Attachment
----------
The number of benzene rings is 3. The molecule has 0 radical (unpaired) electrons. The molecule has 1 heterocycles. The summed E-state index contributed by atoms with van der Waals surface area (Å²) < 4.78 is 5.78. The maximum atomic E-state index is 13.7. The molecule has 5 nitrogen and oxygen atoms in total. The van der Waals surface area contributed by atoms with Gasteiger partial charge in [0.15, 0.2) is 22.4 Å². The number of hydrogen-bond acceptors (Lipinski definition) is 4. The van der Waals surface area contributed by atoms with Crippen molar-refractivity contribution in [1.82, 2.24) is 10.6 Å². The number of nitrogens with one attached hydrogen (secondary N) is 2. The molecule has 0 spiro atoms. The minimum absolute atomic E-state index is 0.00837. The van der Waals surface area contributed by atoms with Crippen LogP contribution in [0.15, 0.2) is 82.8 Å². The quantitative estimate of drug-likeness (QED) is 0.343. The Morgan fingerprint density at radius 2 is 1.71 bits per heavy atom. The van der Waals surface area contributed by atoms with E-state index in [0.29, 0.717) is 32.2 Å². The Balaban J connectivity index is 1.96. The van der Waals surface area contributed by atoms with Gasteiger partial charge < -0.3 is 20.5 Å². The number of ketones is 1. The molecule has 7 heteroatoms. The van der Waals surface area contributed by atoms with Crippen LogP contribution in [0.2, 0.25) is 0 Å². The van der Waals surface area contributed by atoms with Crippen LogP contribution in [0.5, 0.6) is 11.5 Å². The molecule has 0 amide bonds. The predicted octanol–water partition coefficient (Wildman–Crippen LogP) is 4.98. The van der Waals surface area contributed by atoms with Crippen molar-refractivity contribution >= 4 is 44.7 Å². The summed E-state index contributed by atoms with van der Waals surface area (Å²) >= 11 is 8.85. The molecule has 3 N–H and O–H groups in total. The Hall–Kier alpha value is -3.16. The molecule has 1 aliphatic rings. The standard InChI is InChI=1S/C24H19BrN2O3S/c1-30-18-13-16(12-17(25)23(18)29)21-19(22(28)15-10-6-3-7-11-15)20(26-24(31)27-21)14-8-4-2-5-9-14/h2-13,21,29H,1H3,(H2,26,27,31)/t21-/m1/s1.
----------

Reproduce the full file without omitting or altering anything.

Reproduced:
The number of benzene rings is 3. The molecule has 0 radical (unpaired) electrons. The molecule has 1 heterocycles. The summed E-state index contributed by atoms with van der Waals surface area (Å²) < 4.78 is 5.78. The maximum atomic E-state index is 13.7. The molecule has 5 nitrogen and oxygen atoms in total. The van der Waals surface area contributed by atoms with Gasteiger partial charge in [0.15, 0.2) is 22.4 Å². The number of hydrogen-bond acceptors (Lipinski definition) is 4. The van der Waals surface area contributed by atoms with Crippen molar-refractivity contribution in [1.82, 2.24) is 10.6 Å². The number of nitrogens with one attached hydrogen (secondary N) is 2. The molecule has 0 spiro atoms. The minimum absolute atomic E-state index is 0.00837. The van der Waals surface area contributed by atoms with Crippen LogP contribution in [0.15, 0.2) is 82.8 Å². The quantitative estimate of drug-likeness (QED) is 0.343. The Morgan fingerprint density at radius 2 is 1.71 bits per heavy atom. The van der Waals surface area contributed by atoms with E-state index in [0.29, 0.717) is 32.2 Å². The Balaban J connectivity index is 1.96. The van der Waals surface area contributed by atoms with Gasteiger partial charge < -0.3 is 20.5 Å². The number of ketones is 1. The molecule has 7 heteroatoms. The van der Waals surface area contributed by atoms with Crippen LogP contribution in [0.2, 0.25) is 0 Å². The van der Waals surface area contributed by atoms with Crippen LogP contribution in [0.5, 0.6) is 11.5 Å². The molecule has 0 amide bonds. The predicted octanol–water partition coefficient (Wildman–Crippen LogP) is 4.98. The van der Waals surface area contributed by atoms with Crippen molar-refractivity contribution >= 4 is 44.7 Å². The summed E-state index contributed by atoms with van der Waals surface area (Å²) >= 11 is 8.85. The molecule has 3 N–H and O–H groups in total. The Hall–Kier alpha value is -3.16. The molecule has 1 aliphatic rings. The standard InChI is InChI=1S/C24H19BrN2O3S/c1-30-18-13-16(12-17(25)23(18)29)21-19(22(28)15-10-6-3-7-11-15)20(26-24(31)27-21)14-8-4-2-5-9-14/h2-13,21,29H,1H3,(H2,26,27,31)/t21-/m1/s1.